I wonder how well Elisha knew Elijah. No doubt he had heard the stories of his exploits. He had heard how he fearlessly faced up to the wicked King Ahab. How Elijah had prophesied the coming drought, and how God had instructed the ravens to feed him as he sat by the Brooke Cherith. Perhaps he had heard how Elijah had stayed with a widow woman and her son in Zarephath, and while he was there the flour and the oil was miraculously multiplied, and her son was raised from the dead. And no doubt he had heard how Elijah had challenged 850 false prophets on Mount Carmel, and God had answered by fire. And perhaps how Elijah had ‘girded up his loins' and ran before Ahab's chariot all the way to Jezreel. I wonder if he broke the marathon world record!
Elisha was a farmer. He was ploughing with twelve yolk of oxen – that's twenty four of them! I guess he had workers to help him. Then along comes this hairy guy with a leather belt (a bit like John the Baptist) and walks past him. As he walks past he throws his cloak over him. Elisha responds by putting everything down and following Elijah. He becomes his servant.
Some time later it is time for Elijah to be called home. Elijah tells Elisha to stay while he goes on. Elisha refuses to leave him, as he accompanies Elijah to Jericho, and then over the Jordan. Having miraculously opened up the Jordan to let them pass through, Elijah asks Elisha what he could do for him before he goes. Elisha wants a double portion of Elijah's spirit. What a request! How audacious! Elijah responds, “You have asked a hard thing.” Elijah knew this was something he could not do, but he knew God could if He wanted to. He said, “If you see me when I disappear, then your request will be granted.” Then a chariot of fire came down and Elijah was caught up to heaven in a whirlwind. God granted Elisha's request. Elisha went on to be a great prophet of God, doing many mighty miracles and speaking God's word.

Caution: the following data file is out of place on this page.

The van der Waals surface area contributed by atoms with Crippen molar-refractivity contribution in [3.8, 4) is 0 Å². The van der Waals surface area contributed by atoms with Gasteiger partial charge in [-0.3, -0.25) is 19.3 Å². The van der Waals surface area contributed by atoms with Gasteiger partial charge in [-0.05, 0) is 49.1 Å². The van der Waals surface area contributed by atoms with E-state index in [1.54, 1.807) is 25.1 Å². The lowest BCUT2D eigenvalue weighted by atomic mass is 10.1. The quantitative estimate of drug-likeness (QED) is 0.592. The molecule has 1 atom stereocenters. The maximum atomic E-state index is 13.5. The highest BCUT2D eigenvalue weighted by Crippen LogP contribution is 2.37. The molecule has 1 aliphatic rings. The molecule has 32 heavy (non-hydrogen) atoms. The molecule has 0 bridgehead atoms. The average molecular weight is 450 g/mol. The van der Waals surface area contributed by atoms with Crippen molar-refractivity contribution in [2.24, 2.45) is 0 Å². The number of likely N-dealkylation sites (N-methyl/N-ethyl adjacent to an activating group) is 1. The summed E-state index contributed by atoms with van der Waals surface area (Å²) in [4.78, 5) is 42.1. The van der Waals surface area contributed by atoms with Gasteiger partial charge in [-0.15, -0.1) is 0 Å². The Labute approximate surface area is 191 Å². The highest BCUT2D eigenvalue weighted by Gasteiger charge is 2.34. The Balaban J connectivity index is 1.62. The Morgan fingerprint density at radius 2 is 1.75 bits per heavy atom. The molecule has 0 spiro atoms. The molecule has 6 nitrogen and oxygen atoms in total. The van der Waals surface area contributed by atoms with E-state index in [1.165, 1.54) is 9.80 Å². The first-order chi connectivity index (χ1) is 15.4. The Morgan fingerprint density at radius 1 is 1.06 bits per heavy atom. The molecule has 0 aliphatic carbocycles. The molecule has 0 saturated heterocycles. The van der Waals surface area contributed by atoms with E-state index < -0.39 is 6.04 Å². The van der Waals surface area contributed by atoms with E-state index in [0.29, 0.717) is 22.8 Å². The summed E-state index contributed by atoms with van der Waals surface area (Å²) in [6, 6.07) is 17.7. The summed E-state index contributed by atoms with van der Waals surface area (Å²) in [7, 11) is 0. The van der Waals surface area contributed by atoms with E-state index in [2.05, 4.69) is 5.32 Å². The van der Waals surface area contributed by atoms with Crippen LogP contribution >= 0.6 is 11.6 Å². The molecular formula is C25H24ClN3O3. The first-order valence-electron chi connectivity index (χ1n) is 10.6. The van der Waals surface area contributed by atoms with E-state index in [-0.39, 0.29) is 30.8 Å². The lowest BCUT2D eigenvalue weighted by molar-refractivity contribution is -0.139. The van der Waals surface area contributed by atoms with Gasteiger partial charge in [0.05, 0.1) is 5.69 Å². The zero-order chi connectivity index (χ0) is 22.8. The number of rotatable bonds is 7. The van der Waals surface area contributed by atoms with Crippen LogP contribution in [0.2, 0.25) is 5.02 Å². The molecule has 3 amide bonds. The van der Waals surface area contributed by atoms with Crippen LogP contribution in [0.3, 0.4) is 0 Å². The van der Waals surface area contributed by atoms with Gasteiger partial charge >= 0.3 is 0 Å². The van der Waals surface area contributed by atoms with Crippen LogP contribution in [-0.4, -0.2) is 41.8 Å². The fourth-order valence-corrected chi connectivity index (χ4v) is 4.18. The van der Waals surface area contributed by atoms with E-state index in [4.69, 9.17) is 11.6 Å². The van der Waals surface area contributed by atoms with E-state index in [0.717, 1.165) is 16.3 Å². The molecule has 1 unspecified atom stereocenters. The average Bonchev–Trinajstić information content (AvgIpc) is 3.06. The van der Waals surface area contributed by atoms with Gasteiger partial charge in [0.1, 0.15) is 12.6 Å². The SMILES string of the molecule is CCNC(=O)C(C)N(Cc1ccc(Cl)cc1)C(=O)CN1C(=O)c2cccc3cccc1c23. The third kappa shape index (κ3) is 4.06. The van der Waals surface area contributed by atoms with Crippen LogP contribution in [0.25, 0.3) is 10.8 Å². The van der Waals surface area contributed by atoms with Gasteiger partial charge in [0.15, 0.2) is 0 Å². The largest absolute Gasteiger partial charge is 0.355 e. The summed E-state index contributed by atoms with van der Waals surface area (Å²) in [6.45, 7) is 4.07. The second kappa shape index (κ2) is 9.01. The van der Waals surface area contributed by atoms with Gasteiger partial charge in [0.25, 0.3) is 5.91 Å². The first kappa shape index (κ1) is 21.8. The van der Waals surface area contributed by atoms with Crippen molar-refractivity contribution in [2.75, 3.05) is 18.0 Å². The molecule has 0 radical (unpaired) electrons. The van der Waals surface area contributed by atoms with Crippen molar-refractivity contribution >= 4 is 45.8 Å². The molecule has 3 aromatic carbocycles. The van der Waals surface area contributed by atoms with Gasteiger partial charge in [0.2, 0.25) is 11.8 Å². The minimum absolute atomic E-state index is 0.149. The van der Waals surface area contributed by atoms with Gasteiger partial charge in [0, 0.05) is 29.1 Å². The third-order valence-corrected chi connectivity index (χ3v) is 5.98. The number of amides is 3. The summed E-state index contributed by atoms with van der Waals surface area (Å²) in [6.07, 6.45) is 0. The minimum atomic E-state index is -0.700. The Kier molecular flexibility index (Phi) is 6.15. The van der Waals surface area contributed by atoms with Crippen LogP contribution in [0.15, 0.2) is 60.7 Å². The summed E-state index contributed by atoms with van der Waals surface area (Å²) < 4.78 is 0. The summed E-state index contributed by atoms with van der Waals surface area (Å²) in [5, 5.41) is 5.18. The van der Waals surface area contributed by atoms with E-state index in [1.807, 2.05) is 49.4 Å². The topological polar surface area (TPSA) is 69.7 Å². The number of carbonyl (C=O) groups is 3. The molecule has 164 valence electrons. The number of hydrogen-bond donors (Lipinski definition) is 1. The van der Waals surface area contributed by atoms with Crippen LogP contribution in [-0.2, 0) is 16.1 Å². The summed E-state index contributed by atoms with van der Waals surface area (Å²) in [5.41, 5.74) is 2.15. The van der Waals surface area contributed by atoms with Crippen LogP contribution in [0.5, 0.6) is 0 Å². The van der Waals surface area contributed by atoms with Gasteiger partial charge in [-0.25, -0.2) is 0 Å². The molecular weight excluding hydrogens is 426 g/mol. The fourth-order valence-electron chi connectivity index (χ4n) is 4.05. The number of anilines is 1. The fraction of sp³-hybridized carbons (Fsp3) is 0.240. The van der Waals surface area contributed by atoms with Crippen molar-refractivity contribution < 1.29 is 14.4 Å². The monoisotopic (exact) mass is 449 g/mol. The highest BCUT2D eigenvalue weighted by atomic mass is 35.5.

Why did Elisha ask for such a thing? Was it selfish ambition? Did he want to be the greatest? To have his name in the headlines? I do not think so. As we look at the subsequent events in his life, there does not appear to be any arrogance, and it seems that he is the reluctant prophet, not pushing himself forward or trying to exalt himself. His heart was to do exactly what God was telling him to do, so that God would be glorified. I am sure that his desire was to see God working twice as much as He had been doing within the nation of Israel, so that they would cease their idolatry and wicked behaviour and turn back the living God who brought them out of the land of Egypt and brought them into the promised land.